In this seminar Dr Hannah Knox (Department of Anthropology, UCL) will present the main argument of her new book “Thinking like a Climate: Governing a City in Times of Environmental Change”. Based on ethnographic research that looked at attempts to bring climate science to bear on the governance of cities, the talk focuses on the experience of people living and working in Manchester, UK, and their encounters with the ambivalent materiality of climate models. To understand these encounters she suggests we need to develop an understanding of climate not as a representation of an existing reality but a ‘form of thought’ whose contours are relational, but yet tangible, and whose ramifications are still being worked out. Building on the argument of this book she points to the directions that this research is taking her in now, presenting some nascent ideas about how to continue research in climate-thinking and its world-transforming possibilities.
26 January, 15:30 – 17:00 CET
“Avoiding the Climate Poverty Spiral: Social protection to address climate-induced loss & damage” (by ActionAid International and Rosa-Luxemburg-Stiftung)
Join the webinar – report launch event for a timely discussion on the role of social protection to address loss and damage and secure human rights. A new report “Avoiding the Climate Poverty Spiral: Social protection to address climate-induced loss and damage” outlines the potential to match social protection tools to climate change scenarios, and makes key recommendations to national governments and for the UNFCCC’s Warsaw International Mechanism on Loss & Damage (WIM) negotiations this year.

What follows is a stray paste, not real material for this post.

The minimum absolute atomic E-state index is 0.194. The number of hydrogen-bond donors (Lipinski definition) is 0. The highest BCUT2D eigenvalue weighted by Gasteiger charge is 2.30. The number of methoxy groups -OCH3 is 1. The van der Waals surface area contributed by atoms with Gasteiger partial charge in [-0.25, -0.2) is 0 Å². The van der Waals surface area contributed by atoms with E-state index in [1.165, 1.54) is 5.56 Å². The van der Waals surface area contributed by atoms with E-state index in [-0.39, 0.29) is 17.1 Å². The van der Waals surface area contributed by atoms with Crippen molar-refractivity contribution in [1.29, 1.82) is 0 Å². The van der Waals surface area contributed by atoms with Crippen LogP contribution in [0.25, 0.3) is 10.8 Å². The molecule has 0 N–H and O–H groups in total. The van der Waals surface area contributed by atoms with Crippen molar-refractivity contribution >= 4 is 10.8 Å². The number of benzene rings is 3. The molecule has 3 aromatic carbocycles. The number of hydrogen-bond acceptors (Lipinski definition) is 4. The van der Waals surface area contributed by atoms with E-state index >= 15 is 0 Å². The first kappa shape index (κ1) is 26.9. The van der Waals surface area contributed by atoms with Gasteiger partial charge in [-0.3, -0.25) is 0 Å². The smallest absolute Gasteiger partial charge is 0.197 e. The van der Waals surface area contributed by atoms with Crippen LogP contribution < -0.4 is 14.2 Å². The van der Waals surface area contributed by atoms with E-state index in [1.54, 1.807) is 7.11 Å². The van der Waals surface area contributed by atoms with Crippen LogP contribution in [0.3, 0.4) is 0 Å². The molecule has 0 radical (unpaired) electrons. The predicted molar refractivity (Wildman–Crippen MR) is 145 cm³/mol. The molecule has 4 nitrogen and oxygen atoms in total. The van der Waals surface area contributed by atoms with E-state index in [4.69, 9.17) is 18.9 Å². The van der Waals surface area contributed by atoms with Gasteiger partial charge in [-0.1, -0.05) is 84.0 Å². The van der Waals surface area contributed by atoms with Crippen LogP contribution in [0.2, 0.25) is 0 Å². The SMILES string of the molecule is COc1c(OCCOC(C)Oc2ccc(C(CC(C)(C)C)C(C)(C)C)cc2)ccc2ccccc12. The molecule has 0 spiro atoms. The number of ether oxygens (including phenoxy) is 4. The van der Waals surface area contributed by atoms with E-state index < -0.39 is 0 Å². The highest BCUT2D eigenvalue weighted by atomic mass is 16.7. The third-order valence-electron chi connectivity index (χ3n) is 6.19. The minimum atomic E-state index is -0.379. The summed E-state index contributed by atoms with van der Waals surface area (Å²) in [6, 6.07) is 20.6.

28 January, 9:30 – 11:00 CET
“Carbon-neutrality: How can the EU and China co-operate to lead global climate change efforts?” (by Euractiv)
As two high-ambition regions sharing a determination to live up to the objectives of the Paris Agreement, the EU and China are natural coalition partners. The EU wants to work closely with China to deploy a ‘climate diplomacy’ to share efforts with the rest of the world, especially with the biggest emitters. Together, they could exert strong pressure on other emitters to increase their ambitions, notably in Asia, a continent accounting for more than half of global emissions, but also in the Americas. It could turn 2021 into a successful year for climate action, culminating in COP-26 in November in Glasgow. Join this virtual conference to discuss how the EU and China can work together to drive the global fight against climate change. Register here and watch the event livestreamed here:
28 January, 12:00 – 13:00 CET
“Carbon Prices versus Regulatory Standards: Which are Better for Equity?” (by University of Oxford, Institute for New Economic Thinking)
Carbon pricing is the most efficient instrument to reduce emissions. However, the geographical and sectoral coverage of substantial carbon pricing is low, often due to concerns that pricing may increase economic inequality. Regulatory standards such as fuel economy standards are more popular. But do they have an equity advantage over carbon pricing? Register here.
28 January, 12:30 – 14:00 CET
“Least developed countries’ reflections of 2020: climate action, ambition and the path forward” (by International Institute for Environment and Development – IIED)
2020 was supposed to be a ‘super year’ for climate policy. Instead, the year was turned upside down due to the COVID-19 pandemic. High-level meetings and international conventions that were due to advance ambition and lead to climate commitments were postponed or adapted. At the same time, countries focused efforts on COVID-recovery, creating opportunities to enhance action for people, climate and nature. So, how did the world fare in terms of advancing climate action? Reflecting on 2020’s major diplomatic moments, this event will explore whether expectations were met for climate action, nationally determined contributions (NDCs), long-term strategies (LTS) and climate finance delivery.